Patrick J. Rael, Bowdoin College: Black Responses to Scientific Racism in the Antebellum North
    Stanley Engerman, University of Rochester: Racism Without Slavery and Slavery Without Racism in the Mainland North America
    Comment: Jennifer Baszile, Yale University

    2:00-4:30 Session 6:

    Lacy K. Ford, University of South Carolina: Slavery and Racist Thought in the American South, 1789-1865 
    John Stauffer, Harvard University: White Abolitionists and Antebellum Racism
    Comment: Kariann Yokota, Yale University

    4:45-5:30 Summation:

    Tom Holt, University of Chicago

    Oh, wow! Resources galore!

  5. Scientific Literacy, History, and Your Facebook Feed

    Firstly, just wanted to say I really love this blog. So I have a question that was brought about by an article I saw someone post on fb (though I know your blog has as its focus a different time period).
    I am familiar with the basic definition of the out of Africa theory but I’ve never studied it in depth and there seems to be a lot of effort put into debunking it. I was just wondering what knowledge you may have about this theory or other theories about the origin of human beings. (sorry about the extremely broad question)
    Um, well, here’s the thing. I probably have access to the same amount of knowledge you probably have access to on this topic, and without the article in question, I don’t have a clue what might be IN that article. BUT.
    I know, I know. But the way ideas about “Science” function in society-that’s definitely my wheelhouse.
    Theory vs. hypothesis
    A theory is an explanation. The validity of a theory rests upon its ability to explain phenomena. Theories may be supported, rejected, or modified, based on new evidence. Gravitational theory, for example, attempts to explain the nature of gravity. Cell theory explains the workings of cells. Evolutionary theory explains the history of life on Earth.
    Reading this quick list of appropriate terminology might help you…and probably a lot of other people, too (especially people who are fond of using the word “proof”).
    If something is a scientific theory, it means that the explanation has been tested and tested and RE-tested and analyzed and then replicated, and then basically a group of people make a statement like: “To the best of our knowledge (which is quite possibly our life’s work), this is definitely why and how this happened.”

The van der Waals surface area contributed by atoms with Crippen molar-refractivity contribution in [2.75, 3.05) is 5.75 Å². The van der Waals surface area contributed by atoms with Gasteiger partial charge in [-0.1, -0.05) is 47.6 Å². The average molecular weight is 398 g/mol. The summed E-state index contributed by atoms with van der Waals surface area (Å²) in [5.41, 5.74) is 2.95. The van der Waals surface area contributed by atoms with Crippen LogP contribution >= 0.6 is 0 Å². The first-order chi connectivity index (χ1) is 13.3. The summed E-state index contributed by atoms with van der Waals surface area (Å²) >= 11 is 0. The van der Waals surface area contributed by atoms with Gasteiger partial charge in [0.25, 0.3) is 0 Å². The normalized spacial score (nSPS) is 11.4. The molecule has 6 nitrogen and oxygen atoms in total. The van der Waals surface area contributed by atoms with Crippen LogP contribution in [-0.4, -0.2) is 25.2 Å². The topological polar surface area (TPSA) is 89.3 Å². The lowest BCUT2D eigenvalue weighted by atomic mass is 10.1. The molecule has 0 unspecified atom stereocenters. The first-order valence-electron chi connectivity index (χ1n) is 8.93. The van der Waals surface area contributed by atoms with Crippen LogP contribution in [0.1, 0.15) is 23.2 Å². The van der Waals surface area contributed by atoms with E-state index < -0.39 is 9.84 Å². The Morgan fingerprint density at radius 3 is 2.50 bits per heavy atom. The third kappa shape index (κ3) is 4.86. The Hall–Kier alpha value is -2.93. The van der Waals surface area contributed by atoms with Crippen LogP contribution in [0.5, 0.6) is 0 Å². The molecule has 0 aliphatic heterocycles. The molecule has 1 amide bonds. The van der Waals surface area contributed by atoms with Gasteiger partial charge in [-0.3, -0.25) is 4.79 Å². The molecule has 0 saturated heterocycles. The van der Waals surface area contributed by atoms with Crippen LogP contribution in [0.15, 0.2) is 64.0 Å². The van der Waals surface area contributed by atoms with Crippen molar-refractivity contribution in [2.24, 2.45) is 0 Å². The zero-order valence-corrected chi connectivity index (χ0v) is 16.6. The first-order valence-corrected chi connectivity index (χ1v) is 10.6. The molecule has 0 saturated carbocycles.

You see? It’s not about whether or not it did but an explanation of something that happened.
    Response to one of the questions, “human beings, as we know them today, developed from earlier species of animals,” may reflect religious beliefs rather than actual knowledge about science. In the United States, 53 percent of respondents answered “true” to that statement in 2001, the highest level ever recorded by the NSF survey. (Before 2001, no more than 45 percent of respondents answered “true.”) The 2001 result represented a major change from past surveys and brought the United States more in line with other industrialized countries about the question of evolution.
    In the U.S., human evolution is framed something you either “believe in” or don’t “believe in”. The most basic premise that humans evolved goes over like a lead balloon in a lot of circles:

    On top of this mess, there’s also the fact that the ideas people in the US have about human evolution are also racialized. Science and racism aren’t opposites, or mutually exclusive in the metaphorical Venn diagram.

    Here’s an article from Science Daily in ‘07 that basically shored up some the possible quibbles on this theory with some kind of mitochondrial DNA testing involving Australian people (which is weird and whole article is kinda xenophobic, creepy, and like…”brow ridges”??? The sciences AND the humanities have a long and storied history and PRESENT of documented racism.). Also, the “quibbles” weren’t about where modern humans originally came from, but when they did so.
    This is basically…as far as I can tell…about when ‘humans’ all became the same species. “Out of Africa” theory is pretty much saying, all humans migrated out of Africa at the same time and sort of went everywhere and replaced other hominids. The “Multiregional” thing seems to be saying, humans came out of Africa at different times and went to different areas, and then all sort of became the same species somehow independently, which seems unlikely.
    As for some of what I saw from a cursory glance at claims of having “Debunked” the “Out of Africa” theory (that specific language)…. uhhhhh. I am pretty sure that 1. it doesn’t mean AT ALL what they think it means and 2. these are like, literally neo-nazi websites trying to claim that “races” are “species”. :|
    So, here’s the thing.
    Anyone who posts an online article that claims to have “debunked” a scientific THEORY is likely to be the wrongest wrong that ever wronged, and more likely to do with religious beliefs or cultural problems than the scientific theory in question.